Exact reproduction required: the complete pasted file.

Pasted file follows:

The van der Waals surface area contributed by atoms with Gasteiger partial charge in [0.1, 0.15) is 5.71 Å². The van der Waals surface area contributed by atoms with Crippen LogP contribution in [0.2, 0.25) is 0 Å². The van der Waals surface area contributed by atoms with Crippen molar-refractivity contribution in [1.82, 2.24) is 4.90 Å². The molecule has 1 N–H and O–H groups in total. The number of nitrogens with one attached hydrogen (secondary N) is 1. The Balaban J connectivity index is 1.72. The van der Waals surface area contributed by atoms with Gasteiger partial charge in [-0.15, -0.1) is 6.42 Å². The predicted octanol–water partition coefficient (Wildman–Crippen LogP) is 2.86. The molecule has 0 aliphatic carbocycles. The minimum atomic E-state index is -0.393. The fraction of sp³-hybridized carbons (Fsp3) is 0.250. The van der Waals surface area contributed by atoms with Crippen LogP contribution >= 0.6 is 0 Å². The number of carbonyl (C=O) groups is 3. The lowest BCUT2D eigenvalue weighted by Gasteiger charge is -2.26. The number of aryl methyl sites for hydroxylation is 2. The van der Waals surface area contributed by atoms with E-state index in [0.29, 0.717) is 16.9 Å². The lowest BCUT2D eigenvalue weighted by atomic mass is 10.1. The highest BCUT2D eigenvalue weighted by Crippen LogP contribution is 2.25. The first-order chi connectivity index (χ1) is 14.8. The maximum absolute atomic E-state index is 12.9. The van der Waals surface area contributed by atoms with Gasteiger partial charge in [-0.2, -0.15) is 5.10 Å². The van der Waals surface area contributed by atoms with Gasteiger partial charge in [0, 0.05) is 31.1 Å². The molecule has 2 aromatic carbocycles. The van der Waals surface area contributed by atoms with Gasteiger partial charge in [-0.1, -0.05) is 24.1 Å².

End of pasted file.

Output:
The van der Waals surface area contributed by atoms with Gasteiger partial charge in [0.1, 0.15) is 5.71 Å². The van der Waals surface area contributed by atoms with Crippen LogP contribution in [0.2, 0.25) is 0 Å². The van der Waals surface area contributed by atoms with Crippen molar-refractivity contribution in [1.82, 2.24) is 4.90 Å². The molecule has 1 N–H and O–H groups in total. The number of nitrogens with one attached hydrogen (secondary N) is 1. The Balaban J connectivity index is 1.72. The van der Waals surface area contributed by atoms with Gasteiger partial charge in [-0.15, -0.1) is 6.42 Å². The predicted octanol–water partition coefficient (Wildman–Crippen LogP) is 2.86. The molecule has 0 aliphatic carbocycles. The minimum atomic E-state index is -0.393. The fraction of sp³-hybridized carbons (Fsp3) is 0.250. The van der Waals surface area contributed by atoms with Crippen LogP contribution >= 0.6 is 0 Å². The number of carbonyl (C=O) groups is 3. The lowest BCUT2D eigenvalue weighted by Gasteiger charge is -2.26. The number of aryl methyl sites for hydroxylation is 2. The van der Waals surface area contributed by atoms with E-state index in [0.29, 0.717) is 16.9 Å². The lowest BCUT2D eigenvalue weighted by atomic mass is 10.1. The highest BCUT2D eigenvalue weighted by Crippen LogP contribution is 2.25. The first-order chi connectivity index (χ1) is 14.8. The maximum absolute atomic E-state index is 12.9. The van der Waals surface area contributed by atoms with Gasteiger partial charge in [-0.2, -0.15) is 5.10 Å². The van der Waals surface area contributed by atoms with Gasteiger partial charge in [0, 0.05) is 31.1 Å². The molecule has 2 aromatic carbocycles. The van der Waals surface area contributed by atoms with Gasteiger partial charge in [-0.1, -0.05) is 24.1 Å².